Some of the best-tasting food you’ll ever eat can be grown in your own back yard. Think of the variety! A ripe, juicy watermelon or a fresh, crisp carrot, can add to your meal. Not to mention the money you can save growing your own, verses the grocery store. In addition, you can grow you produce naturally, without enhancers. Following are some tips to help you become an organic gardener:
Use climbers if you want to cover any fences or walls. Climbing plants are extremely versatile, helping to hide an ugly fence or wall, often within one growing season. They can grow through shrubs and trees, or even cover an arbor. Some varieties of these plants will have to be tethered to some sort of support, but other varieties will be able to attach to the medium they are climbing. Some of these plants include, wisteria, jasmine, climbing roses, clematis, honeysuckle!
Feed your plants. The way your plants are growing can tell you what nutrients are lacking and need replacing. Some plants take up a lot of nutrients early in the growing season and quickly need a new supply. Look for signs of deficiency such as yellowing leaves and stunted growth. Feed the plant with a general purpose fertilizer, unless it has specific requirements. Foliage plants, for instance, prefer a fertilizer that is high in nitrogen.
If you’re looking for a natural fungicide to protect the seed flats or trays that you plant this fall or winter, the solution is easy. Simply put a dusting of sphagnum moss that is milled or ground across the top of the flats or sprinkle it between each row of seeds. The acid in the moss helps to prevent the development of fungus, keeping your seedlings strong and healthy.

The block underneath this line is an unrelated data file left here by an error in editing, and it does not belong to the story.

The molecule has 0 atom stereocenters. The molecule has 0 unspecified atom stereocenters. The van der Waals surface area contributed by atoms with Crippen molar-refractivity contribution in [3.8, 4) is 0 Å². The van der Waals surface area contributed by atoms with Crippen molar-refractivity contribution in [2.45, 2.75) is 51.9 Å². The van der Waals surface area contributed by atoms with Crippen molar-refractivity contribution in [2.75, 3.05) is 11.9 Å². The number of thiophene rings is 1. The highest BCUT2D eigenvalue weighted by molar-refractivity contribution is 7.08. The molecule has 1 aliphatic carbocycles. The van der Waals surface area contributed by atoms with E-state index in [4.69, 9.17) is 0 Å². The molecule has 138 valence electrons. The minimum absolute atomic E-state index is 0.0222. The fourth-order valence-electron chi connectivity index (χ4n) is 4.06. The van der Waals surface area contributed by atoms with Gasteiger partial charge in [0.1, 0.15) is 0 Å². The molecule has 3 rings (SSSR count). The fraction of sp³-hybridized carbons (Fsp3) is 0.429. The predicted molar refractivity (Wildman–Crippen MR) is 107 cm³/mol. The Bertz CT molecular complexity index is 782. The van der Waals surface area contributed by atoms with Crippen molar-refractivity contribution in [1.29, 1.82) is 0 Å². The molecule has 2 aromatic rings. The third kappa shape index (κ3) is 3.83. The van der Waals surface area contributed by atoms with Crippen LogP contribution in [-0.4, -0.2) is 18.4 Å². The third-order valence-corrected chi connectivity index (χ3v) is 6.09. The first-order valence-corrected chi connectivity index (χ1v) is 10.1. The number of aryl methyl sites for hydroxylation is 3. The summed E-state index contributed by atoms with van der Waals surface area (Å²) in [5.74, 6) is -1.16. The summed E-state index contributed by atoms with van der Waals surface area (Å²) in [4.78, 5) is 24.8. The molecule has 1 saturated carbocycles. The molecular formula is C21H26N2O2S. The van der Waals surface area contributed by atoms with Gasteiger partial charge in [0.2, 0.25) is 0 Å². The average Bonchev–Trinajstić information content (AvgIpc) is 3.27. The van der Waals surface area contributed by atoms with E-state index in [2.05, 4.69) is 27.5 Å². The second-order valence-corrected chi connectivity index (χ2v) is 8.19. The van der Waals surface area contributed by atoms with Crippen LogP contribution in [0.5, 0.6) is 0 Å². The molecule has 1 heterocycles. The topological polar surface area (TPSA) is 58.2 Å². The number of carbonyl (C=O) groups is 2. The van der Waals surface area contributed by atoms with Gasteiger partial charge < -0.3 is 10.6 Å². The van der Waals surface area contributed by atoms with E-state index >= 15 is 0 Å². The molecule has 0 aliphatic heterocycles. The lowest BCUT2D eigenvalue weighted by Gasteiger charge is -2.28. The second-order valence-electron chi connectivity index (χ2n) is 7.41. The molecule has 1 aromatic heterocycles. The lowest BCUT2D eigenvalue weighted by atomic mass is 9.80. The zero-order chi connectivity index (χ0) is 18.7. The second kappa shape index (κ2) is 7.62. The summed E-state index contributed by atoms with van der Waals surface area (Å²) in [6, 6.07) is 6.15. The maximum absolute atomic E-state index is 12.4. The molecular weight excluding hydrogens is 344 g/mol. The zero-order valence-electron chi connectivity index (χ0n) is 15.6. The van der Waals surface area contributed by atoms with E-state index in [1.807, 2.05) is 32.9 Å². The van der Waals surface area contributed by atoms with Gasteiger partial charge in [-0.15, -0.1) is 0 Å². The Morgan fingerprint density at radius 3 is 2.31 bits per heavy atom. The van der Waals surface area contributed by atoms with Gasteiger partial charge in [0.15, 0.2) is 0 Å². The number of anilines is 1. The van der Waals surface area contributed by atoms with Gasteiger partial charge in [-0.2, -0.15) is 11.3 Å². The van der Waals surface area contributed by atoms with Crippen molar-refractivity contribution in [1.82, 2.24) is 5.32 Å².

Small pebbles and stones make excellent plant markers. To keep track of your plants while simultaneously adding a touch of natural beauty to your garden, collect some pebbles and stones. Find stones with a fairly smooth surface, and use a permanent marker or a little paint to place your plant names on them. This is a much prettier and more natural solution than the traditional plastic tags that clutter up most gardens.
New gardeners should keep things simple. The tendency of new gardeners is to plant a garden that is just way too big and end up with a giant mess in the backyard. Keep it simple and small to start, and work up from there. A small garden will lead to a more positive experience and is less work for a new gardener.
When you are transplanting a plant, do not pile the soil higher than the top of the root. A root crown that is always wet will eventually rot. Plant it in a way, where the water will drain away from the stem. If the water runs toward the plant, it will wash more soil onto the top of the root, causing root rot.
Follow the above suggestions to help you with your organic garden. Think of the benefits you get by gardening the natural way. Maybe the nutrition is your primary concern, or perhaps you are looking for a way to cut cost. Whatever the reason, enjoy taking a bit out of that ripe, juicy watermelon or a fresh, crisp carrot!